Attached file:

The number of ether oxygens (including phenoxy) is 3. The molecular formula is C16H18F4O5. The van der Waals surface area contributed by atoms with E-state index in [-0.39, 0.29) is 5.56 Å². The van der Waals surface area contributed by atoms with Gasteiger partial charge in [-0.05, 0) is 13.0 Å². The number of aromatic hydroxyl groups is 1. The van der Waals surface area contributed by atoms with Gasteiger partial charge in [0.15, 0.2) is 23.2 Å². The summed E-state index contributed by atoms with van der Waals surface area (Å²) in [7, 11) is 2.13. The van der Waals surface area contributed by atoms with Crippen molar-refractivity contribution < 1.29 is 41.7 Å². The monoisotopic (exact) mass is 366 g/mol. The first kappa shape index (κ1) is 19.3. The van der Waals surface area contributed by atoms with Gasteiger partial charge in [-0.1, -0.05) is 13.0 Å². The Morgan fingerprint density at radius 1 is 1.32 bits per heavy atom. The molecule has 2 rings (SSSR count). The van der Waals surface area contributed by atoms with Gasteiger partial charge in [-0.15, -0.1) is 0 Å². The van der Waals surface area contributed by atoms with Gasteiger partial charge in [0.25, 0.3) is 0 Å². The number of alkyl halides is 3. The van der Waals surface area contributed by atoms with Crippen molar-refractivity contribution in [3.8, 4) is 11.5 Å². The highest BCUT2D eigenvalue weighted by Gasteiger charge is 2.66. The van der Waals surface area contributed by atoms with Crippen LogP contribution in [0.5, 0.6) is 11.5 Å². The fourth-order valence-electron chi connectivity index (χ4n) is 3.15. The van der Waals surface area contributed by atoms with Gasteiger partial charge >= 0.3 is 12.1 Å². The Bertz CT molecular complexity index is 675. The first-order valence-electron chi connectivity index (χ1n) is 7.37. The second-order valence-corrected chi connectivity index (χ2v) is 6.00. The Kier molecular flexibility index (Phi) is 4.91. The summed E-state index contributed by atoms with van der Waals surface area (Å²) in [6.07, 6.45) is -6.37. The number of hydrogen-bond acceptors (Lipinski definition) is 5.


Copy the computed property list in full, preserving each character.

The number of ether oxygens (including phenoxy) is 3. The molecular formula is C16H18F4O5. The van der Waals surface area contributed by atoms with E-state index in [-0.39, 0.29) is 5.56 Å². The van der Waals surface area contributed by atoms with Gasteiger partial charge in [-0.05, 0) is 13.0 Å². The number of aromatic hydroxyl groups is 1. The van der Waals surface area contributed by atoms with Gasteiger partial charge in [0.15, 0.2) is 23.2 Å². The summed E-state index contributed by atoms with van der Waals surface area (Å²) in [7, 11) is 2.13. The van der Waals surface area contributed by atoms with Crippen molar-refractivity contribution < 1.29 is 41.7 Å². The monoisotopic (exact) mass is 366 g/mol. The first kappa shape index (κ1) is 19.3. The van der Waals surface area contributed by atoms with Gasteiger partial charge in [-0.1, -0.05) is 13.0 Å². The Morgan fingerprint density at radius 1 is 1.32 bits per heavy atom. The molecule has 2 rings (SSSR count). The van der Waals surface area contributed by atoms with Gasteiger partial charge in [-0.15, -0.1) is 0 Å². The van der Waals surface area contributed by atoms with Gasteiger partial charge in [0.25, 0.3) is 0 Å². The number of alkyl halides is 3. The van der Waals surface area contributed by atoms with Crippen molar-refractivity contribution in [3.8, 4) is 11.5 Å². The highest BCUT2D eigenvalue weighted by Gasteiger charge is 2.66. The van der Waals surface area contributed by atoms with Crippen LogP contribution in [0.5, 0.6) is 11.5 Å². The fourth-order valence-electron chi connectivity index (χ4n) is 3.15. The van der Waals surface area contributed by atoms with Gasteiger partial charge >= 0.3 is 12.1 Å². The Bertz CT molecular complexity index is 675. The first-order valence-electron chi connectivity index (χ1n) is 7.37. The second-order valence-corrected chi connectivity index (χ2v) is 6.00. The Kier molecular flexibility index (Phi) is 4.91. The summed E-state index contributed by atoms with van der Waals surface area (Å²) in [6.07, 6.45) is -6.37. The number of hydrogen-bond acceptors (Lipinski definition) is 5.